“A preservação da possibilidade de liberdade na assistência à saúde” (pp. 137-180), in Bioética Global: O colapso do consenso (Sao Paulo: Paulinas, 2012) (in Portuguese).

“Family Integrity and Sustainable Healthcare Reform: The Importance of Healthcare Savings Accounts,” Yixue yu Zhexue (Medicine and Philosophy) 33(3A)(2012): 6-9. (In Chinese.)

“Conscience Clauses, the Refusal to Treat, and Civil Disobedience – Practicing Medicine as a Christian in a Hostile Secular Moral Space,” Christian Bioethics 18(1)(2012): 1-14.

“Palliative Care in a Post-Christian Age,” in The Human Condition Between Suffering and God’s Love: Disease Therapy and Palliative Care (Alba Iulia, Romania: Editura Reintregirea, 2012): 205-217.

“Body Parts and the Marketplace: Insights from Thomistic Philosophy,” in The International Trafficking of Human Organs: A Multidisciplinary Perspective, eds. Rande Terriot and Leonard Matteson (Boca Raton: CRC Press, 2011): 203-226.

“Ritual as Education Concerning Social Space and Time,” in Traditional Rituals in a Post-Modern World, eds. D. Solomon and R. Fan (Dordrecht: Springer, 2012): 53-73.

“HHS Decision Shows Science, Politics Joined at the Hip,” Washington Examiner (in print and on-line) December 30, 2011; co-author: Jeff Bishop.

“Familial Authority and Christian Bioethics – A Geography of Moral and Social Controversies,” Christian Bioethics 17(3)(2011): 185-205.

“Bioethics as Political Ideology” in Bioethics Critically Reconsidered: Having Second Thoughts, ed. H.T. Engelhardt, Jr. (Dordrecht: Springer, 2011): 99-122.

“The Socio-biological Foundations of the Family,” in Familie, Filantropie şi Etică Socială, ed. Dumitru A. Vanca (Alba Iulia: Editura Reintregirea, 2011): 188-210.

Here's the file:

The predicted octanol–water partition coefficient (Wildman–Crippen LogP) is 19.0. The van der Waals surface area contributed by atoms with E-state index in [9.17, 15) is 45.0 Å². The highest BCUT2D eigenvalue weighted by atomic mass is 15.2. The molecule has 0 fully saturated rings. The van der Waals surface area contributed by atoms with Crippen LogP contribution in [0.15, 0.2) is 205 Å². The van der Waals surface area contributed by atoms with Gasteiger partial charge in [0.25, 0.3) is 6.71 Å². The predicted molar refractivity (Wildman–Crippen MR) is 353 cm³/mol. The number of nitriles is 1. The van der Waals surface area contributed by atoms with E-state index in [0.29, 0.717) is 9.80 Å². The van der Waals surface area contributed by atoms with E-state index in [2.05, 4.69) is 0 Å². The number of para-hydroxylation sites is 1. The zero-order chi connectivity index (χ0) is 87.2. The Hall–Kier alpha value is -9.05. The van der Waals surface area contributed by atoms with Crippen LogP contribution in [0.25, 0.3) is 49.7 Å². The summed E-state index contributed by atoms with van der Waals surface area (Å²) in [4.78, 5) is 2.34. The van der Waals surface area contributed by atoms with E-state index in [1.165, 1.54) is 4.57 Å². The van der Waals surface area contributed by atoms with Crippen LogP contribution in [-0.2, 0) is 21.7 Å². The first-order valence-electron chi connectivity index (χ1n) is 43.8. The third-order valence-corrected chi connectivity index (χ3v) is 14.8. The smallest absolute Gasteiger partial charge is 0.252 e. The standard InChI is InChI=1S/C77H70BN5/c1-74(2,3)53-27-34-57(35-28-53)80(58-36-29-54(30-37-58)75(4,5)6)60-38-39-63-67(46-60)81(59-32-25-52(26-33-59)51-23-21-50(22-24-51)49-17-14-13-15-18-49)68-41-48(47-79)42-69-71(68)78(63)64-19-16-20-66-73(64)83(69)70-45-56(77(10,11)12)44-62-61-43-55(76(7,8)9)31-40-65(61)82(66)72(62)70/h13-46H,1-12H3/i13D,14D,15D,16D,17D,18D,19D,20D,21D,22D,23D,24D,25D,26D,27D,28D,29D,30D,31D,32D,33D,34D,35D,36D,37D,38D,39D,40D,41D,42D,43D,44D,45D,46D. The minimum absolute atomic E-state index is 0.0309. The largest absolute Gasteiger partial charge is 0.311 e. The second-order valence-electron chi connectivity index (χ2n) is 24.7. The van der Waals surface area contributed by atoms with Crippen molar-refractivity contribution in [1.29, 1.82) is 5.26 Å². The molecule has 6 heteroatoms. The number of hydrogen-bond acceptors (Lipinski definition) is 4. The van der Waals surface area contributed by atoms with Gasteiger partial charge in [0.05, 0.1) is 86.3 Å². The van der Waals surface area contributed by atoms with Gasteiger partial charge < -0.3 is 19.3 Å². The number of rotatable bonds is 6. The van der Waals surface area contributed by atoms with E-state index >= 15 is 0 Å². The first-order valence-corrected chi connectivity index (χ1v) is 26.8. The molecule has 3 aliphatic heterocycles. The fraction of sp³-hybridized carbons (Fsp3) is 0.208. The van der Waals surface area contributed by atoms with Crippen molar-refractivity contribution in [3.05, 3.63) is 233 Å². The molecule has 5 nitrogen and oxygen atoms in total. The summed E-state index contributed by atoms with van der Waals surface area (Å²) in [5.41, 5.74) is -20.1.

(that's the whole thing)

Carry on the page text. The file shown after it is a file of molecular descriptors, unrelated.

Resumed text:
“Sex, Abortion and Infanticide: The Gulf Between the Secular and the Divine,” Christian Bioethics 17(1)(2011): 25-46.

“Social Justice, Charity and Tax Evasion: A Critical Inquiry,” in Bioethics with Liberty and Justice: Themes in the Work of Joseph M. Boyle, ed. C. Tollefsen (Dordrecht: Springer, 2011).

“Non-Consensual Treatment is (Nearly Always) Morally Impermissible,” The Journal of Law, Medicine, & Ethics 38(4) (2010): 789-798.

“Parental Authority and Pediatric Bioethical Decision-Making,” The Journal of Medicine and Philosophy 35(5) (2010): 553-572.

“An ‘as if’ God and an ‘as if’ Religion,” Christian Bioethics 16(2) (2010): 187-202.

“Human Rights, Social Justice and other Secular Evils: Why Christian Ethics and Christian Bioethics must be Traditionally Christian,” Saint Vladimir Seminary Theological Quarterly 54(2) (2010): 133-163.

“Revisiting Death and the Dead Donor Rule,” The Journal of Medicine and Philosophy 35 (3) (2010): 223-241; co-author: A. Iltis.

“The Illusion of Consensus: Organ Harvesting from Prisoners Convicted of Capital Crimes,” The Journal of Medicine and Philosophy 35(2) (2010): 220-222.

“Religion without God, Social Justice without Christian Charity, and other Dimensions of the Culture Wars” Christian Bioethics 15(3) (2009): 277-299.

“At the Foundations of Christian Bioethics: or, Why H. Tristram Engelhardt, Jr.’s Orthodox Christian Bioethics is so very Counter-Cultural” in At the Roots of Christian Bioethics: Critical Essays on the Thought of H. Tristram Engelhardt, Jr., eds. Ana S. Iltis and Mark J. Cherry (Salem: Scrivener Press, 2009), pp. 1-22; co-author: Ana Iltis.

“The Normativity of the Natural: Can Philosophers Pull Morality out of the Magic Hat of Human Nature?” in The Normativity of the Natural, ed. Mark J. Cherry (Dordrecht: Springer, 2009), pp. 1-16.

“Honestly embracing markets in human organs for transplantation,” Economic Sociology11 (1) (2009): 17-23.

“Why Should We Compensate Organ Donors When We Can Continue to Take Organs for Free? A Response to Some of My Critics,” The Journal of Medicine and Philosophy 34 (6) (2009): 649-673.